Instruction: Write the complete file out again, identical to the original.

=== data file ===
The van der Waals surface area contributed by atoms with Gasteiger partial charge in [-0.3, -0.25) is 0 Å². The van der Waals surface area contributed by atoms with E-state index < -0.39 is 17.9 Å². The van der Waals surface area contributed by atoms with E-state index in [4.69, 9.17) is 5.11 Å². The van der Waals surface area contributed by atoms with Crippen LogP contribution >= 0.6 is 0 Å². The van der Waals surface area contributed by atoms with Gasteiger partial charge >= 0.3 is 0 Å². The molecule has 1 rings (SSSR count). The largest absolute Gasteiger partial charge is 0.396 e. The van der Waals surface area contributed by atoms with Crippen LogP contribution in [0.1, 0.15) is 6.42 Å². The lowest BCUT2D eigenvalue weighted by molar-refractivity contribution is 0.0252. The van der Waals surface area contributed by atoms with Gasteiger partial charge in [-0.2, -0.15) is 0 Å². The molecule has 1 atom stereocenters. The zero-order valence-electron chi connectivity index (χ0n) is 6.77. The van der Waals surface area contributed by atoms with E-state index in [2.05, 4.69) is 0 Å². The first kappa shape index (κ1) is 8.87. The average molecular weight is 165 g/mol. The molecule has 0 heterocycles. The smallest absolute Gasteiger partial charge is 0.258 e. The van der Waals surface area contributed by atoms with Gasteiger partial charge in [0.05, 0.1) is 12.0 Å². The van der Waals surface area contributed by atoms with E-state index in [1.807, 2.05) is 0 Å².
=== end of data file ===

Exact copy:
The van der Waals surface area contributed by atoms with Gasteiger partial charge in [-0.3, -0.25) is 0 Å². The van der Waals surface area contributed by atoms with E-state index < -0.39 is 17.9 Å². The van der Waals surface area contributed by atoms with E-state index in [4.69, 9.17) is 5.11 Å². The van der Waals surface area contributed by atoms with Crippen LogP contribution >= 0.6 is 0 Å². The van der Waals surface area contributed by atoms with Gasteiger partial charge >= 0.3 is 0 Å². The molecule has 1 rings (SSSR count). The largest absolute Gasteiger partial charge is 0.396 e. The van der Waals surface area contributed by atoms with Crippen LogP contribution in [0.1, 0.15) is 6.42 Å². The lowest BCUT2D eigenvalue weighted by molar-refractivity contribution is 0.0252. The van der Waals surface area contributed by atoms with Gasteiger partial charge in [-0.2, -0.15) is 0 Å². The molecule has 1 atom stereocenters. The zero-order valence-electron chi connectivity index (χ0n) is 6.77. The van der Waals surface area contributed by atoms with E-state index in [2.05, 4.69) is 0 Å². The first kappa shape index (κ1) is 8.87. The average molecular weight is 165 g/mol. The molecule has 0 heterocycles. The smallest absolute Gasteiger partial charge is 0.258 e. The van der Waals surface area contributed by atoms with Gasteiger partial charge in [0.05, 0.1) is 12.0 Å². The van der Waals surface area contributed by atoms with E-state index in [1.807, 2.05) is 0 Å².